Every September, the global sustainable development community – including businesses, governments and NGOs – focuses on agenda-setting discussions led by the United Nations General Assembly (UNGA) held annually in New York. Empowering and polarizing headlines often emerge from these discussions, and this year’s session – September 17-30 – will hold more programming than in years past, increasing the likelihood UNGA will dominate the news cycle. An understanding of the key moments and themes will help companies prepare and adjust purpose communications accordingly.
Here are a few trends to watch as conversations heat up…
Heavy coverage of Iran:
Top-tier media are likely to heavily focus on the interplay and potential bilateral meeting on the sidelines of UNGA between President Trump and Iranian President Hassan Rouhani. The Trump Administration has expressed its top priority related to UNGA is to restart discussions with Iran, and they’re willing to ease sanctions to secure the meeting. Top-tier media have extensively covered the President’s dismissal of National Security Advisor John Bolton, which was in part attributed to Bolton’s disagreement with the President about easing sanctions on Iran. The heavy coverage is likely to continue whether or not the bilateral meeting happens.
Ask yourself: Should UNGA coverage heavily focus on Iran, does your organization have strategies to break through the crowded news cycle to ensure message penetration? Given the crowded environment, would you consider leading with owned instead of earned media? How does your organization define a successful UNGA engagement?
SDGs: It’s now or never:
Four years ago, the UN announced 17 Sustainable Development Goals (SDGs) intended to create targets for key causes ranging from No Poverty to Gender Equality. In the private sector in recent years, brands are aligning their purpose, CSR and sustainability initiatives with the SDGs. UNGA 2019 will include a summit review of SDG progress at the highest levels, as well as a kick-off for a “Decade of Action” for realizing the goals by 2030.
Ask yourself: Has your organization or brand adopted the common language of the SDGs? Why or why not? What is your organization doing in terms of sustainability? How can you communicate your values and priorities to key stakeholders?
Youth demand climate action:
Youth are demanding their voices be heard on climate action, and the UN is giving them a platform. The UN’s high-level week kicks off with a Youth Climate Summit on Saturday, September 21. The Summit will bring together young activists from all over the world – including Greta Thunberg, the 16-year old Swedish next-generation leader who arrived in New York at the end of August after traveling across the ocean in a zero-emission yacht. Since her arrival, Thunberg has been staging a weekly “Fridays for Future” strike (i.e., a school walk out) with her young American peers, and on Friday, September 20, they are expected to be joined by millions of kids from around the world as part of a Global Climate Strike. Gen-Z is prepared to take action for the causes and issues they deem important to their generation and beyond. As they get older, this could mean not supporting brands or not working for companies that do not do anything meaningful to positively impact the issues they care about.
Ask yourself: Does your organization have the permission or interest to engage with youth-led advocacy efforts? What are the key issues or causes where you could evaluate a youth-led advocacy strategy? What are potential risks or considerations to engaging in youth-led advocacy for your organization?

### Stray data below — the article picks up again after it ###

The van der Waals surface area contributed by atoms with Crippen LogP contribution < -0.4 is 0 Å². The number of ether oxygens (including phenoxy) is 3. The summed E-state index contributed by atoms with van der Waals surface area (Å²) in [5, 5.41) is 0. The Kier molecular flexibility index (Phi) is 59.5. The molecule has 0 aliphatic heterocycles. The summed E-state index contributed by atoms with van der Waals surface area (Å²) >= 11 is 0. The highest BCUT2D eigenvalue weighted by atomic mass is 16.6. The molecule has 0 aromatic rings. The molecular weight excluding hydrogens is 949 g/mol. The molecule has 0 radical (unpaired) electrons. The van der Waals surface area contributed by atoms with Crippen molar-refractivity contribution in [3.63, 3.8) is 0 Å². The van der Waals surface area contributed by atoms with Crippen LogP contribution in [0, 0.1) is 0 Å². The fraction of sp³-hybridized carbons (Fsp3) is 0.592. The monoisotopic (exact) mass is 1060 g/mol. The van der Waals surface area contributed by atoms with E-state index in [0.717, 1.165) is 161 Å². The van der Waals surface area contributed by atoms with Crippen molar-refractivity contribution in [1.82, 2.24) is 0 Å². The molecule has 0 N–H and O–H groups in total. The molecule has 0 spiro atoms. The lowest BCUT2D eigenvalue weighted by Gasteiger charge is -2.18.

Increased expectation around decarbonization:
The U.S. may be a lone holdout after its withdrawal from the Paris Agreement, which aims to keep global temperature increases at 1.5 degrees Celsius. But the rest of the signatories are not moving fast enough for UN Secretary General António Guterres. In July, he wrote a letter to every head of state asking them to come to the Climate Action Summit (to be held on Monday, September 23) with concrete proposals to achieve carbon neutrality by 2050.
Ask yourself: Is your organization prepared for potential major announcements from governments and coalitions about carbon neutrality? Has your organization established and/or reviewed its short-term targets for greenhouse gas reductions in preparation for potential pressure to maintain or raise current goals? Has your organization established and/or reviewed its long-term goals for zero emissions?
Universal health coverage deemed human right:
The 74th UNGA session will include the first-ever high-level meeting on universal health coverage (UHC), also scheduled for Monday, September 24. With half the world’s population without access to quality medicines, vaccines and health services, this discussion will focus on how global commitments can achieve what the UN designates as part of the broader human rights agenda. Companies across multiple sectors – including health care, bioresearch, pharmaceutical, insurance, and finance – should tune into the discussion and anticipate a greater call to action to work collaboratively with governments and NGOs to ensure access, quality, financial risk protection, and affordability.
Ask yourself: How does your organization work with governments and NGOs as it relates to access to quality health coverage? Has your organization reviewed its strategy and approach as it relates to potential implications of UNGA’s universal healthcare discussion? As it relates to 2020 U.S. presidential candidates’ proposals for “Medicare for All or a single payer national healthcare program,” what is your communications approach for discussions around universal healthcare? Which, if any, key stakeholders and third-party validators are you engaged with to amplify your messaging?
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